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Receiving a Review

Discussion in 'The Art of Critique' started by Cogito, Oct 19, 2007.

  1. Christine Ralston

    Christine Ralston Active Member

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    Personally, I'd rather people tell me what's wrong with my writing (in a constructive way, of course) than say they absolutely loved it. I know I'm not perfect, so I don't want beta readers to praise me as though I am. I take any constructive critique seriously and learn from them.

    I also enjoy critiquing others and find that when I look for weaknesses in other people's writings, it helps me see my own weaknesses more clearly.
     
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  2. Hwaigon

    Hwaigon Contributing Member Reviewer

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    Very warm words indeed.
    I sometimes feel that, when giving a critique, I'm offending the person for nit-picking on the weaknesses of their prose. I know the person shouldn't feel such as it's just my view which I do not present as the only legitimate view. So it's not only about accepting critique, the art also resides in giving it boldly but sincerely. There's a bit of finding who one is by reflecting the work of others.
    I'm happy to read so many sincere, encouraging posts.
     
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  3. Wreybies

    Wreybies The Ops Pops Operations Manager Staff Contest Administrator Supporter Contributor

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    I'd say there's more than just a bit. ;)
     
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  4. Hwaigon

    Hwaigon Contributing Member Reviewer

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    Sometimes it's even a huge bite, right? :)
     
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  5. Wreybies

    Wreybies The Ops Pops Operations Manager Staff Contest Administrator Supporter Contributor

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    It can be. :) I think the way a person approaches giving critique says volumes about that person's willingness, expectation, and aspirations to improve themselves as writers. You can't make anyone else a better writer. You can't. The only person who can do that is the person themselves. Giving critique is one of the best avenues to improving oneself, and your attitude and seriousness speaks about your maturity and openness to learning and applying that knowledge to your own work. A critic who is a complete dick in their critique is often the same person who takes offense to anything other than pure praise. The critic who is timid and apologizing as they squeamishly address one or two issues is often the same person who gets a strong, constructive critique that simply kills their drive to continue because they're devastated.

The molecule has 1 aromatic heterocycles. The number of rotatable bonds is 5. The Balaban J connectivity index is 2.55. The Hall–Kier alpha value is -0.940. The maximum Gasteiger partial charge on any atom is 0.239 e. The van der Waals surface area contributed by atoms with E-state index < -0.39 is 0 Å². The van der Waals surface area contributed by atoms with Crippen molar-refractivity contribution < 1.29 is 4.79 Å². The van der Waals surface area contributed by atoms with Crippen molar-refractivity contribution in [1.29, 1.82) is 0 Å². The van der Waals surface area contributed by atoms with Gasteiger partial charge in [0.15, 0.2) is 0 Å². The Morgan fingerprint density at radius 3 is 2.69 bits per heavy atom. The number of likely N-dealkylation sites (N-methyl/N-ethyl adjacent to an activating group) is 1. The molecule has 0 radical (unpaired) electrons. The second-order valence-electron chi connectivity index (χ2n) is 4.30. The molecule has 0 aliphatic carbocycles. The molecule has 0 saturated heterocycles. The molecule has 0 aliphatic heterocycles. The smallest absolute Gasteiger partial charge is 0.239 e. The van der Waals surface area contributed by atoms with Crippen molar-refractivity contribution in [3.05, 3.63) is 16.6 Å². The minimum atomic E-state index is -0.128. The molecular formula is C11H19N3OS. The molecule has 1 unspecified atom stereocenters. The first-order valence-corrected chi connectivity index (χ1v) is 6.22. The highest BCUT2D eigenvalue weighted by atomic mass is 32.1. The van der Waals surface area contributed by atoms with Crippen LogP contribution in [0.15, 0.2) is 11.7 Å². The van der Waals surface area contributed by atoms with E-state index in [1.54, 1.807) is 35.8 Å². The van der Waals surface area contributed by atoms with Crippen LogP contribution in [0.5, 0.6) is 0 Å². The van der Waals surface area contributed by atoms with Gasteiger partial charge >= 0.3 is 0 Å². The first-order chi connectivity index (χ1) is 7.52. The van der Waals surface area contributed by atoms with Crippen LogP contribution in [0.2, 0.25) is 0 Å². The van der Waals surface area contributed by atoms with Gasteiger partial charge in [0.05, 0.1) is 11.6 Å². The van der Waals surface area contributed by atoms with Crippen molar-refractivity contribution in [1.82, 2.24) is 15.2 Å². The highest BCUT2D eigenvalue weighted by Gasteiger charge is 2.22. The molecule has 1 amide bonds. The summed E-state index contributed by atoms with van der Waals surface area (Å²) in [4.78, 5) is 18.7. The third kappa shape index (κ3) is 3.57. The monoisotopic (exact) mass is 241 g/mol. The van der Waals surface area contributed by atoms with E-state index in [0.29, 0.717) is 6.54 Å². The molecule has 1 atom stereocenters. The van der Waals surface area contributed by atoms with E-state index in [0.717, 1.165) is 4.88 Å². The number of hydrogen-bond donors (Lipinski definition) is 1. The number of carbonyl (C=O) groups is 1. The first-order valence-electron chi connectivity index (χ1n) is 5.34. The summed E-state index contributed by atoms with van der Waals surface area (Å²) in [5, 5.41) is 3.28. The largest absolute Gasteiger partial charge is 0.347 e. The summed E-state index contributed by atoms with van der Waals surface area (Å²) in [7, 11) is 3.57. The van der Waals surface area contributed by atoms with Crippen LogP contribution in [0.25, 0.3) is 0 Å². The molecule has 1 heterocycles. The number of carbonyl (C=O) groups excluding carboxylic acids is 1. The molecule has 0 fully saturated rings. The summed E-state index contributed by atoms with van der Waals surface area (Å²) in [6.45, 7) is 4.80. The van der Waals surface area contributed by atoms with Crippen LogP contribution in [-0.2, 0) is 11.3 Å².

I give pretty blunt critiques, but I try my best not to cross into the dick zone. :-D I treat each critique and each member as a mature individual, ready to hear the bad and the good, and discuss it, not fight or crumple.
     
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  6. superllama

    superllama Member

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    so, what i get from this post is that if you don't agree with what said critic mentioned about your work, the best thing to do is either not reply or simply say "thank you for your input." is that about right?
     
  7. superllama

    superllama Member

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    in my previous life s a restaurant manager we learned the term PCP. no, not the drug, but rather Praise, Correct, Praise. if you have a problem with the way someone is doing something, you always get a better response by complimenting them on one thing and then adding in "but in this area i think we can improve by doing..." or some such phrase. then you follow up with something else that they do well. it has been proven by some study that i can't recall at the moment that they take the criticism to heart and think about it more. it seemed to work well for me, at least.
     
  8. Cogito

    Cogito Former Mod, Retired Supporter Contributor

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    Still, this thread is about receiving a critique. You have no control over how a person writes a critique, and you do yourself a disservice if you only pay attention to "gently wrapped" criticism.

    And the pretty wrappings may be bullshit, laid down just to cushion the blow. It's really a disservice to be told a piece of writing "shows promise" if was horrid from first word to final punctuation. Sometimes the truth is better. "This needs a lot of work." Isn't gratuitously cruel, but it doesn't sugar coat with insincerity either.

    Even if the critique starts with, "I had to smear mentholatum under my nose and wave the flies away before tackling this load of goat dung." (not an acceptable comment on this site, btw), you may find there are valuable insights brought up.
     
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  9. Adhulari

    Adhulari Member

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    And what if you're really scared of receiving criticism? Any tips on how to deal with that?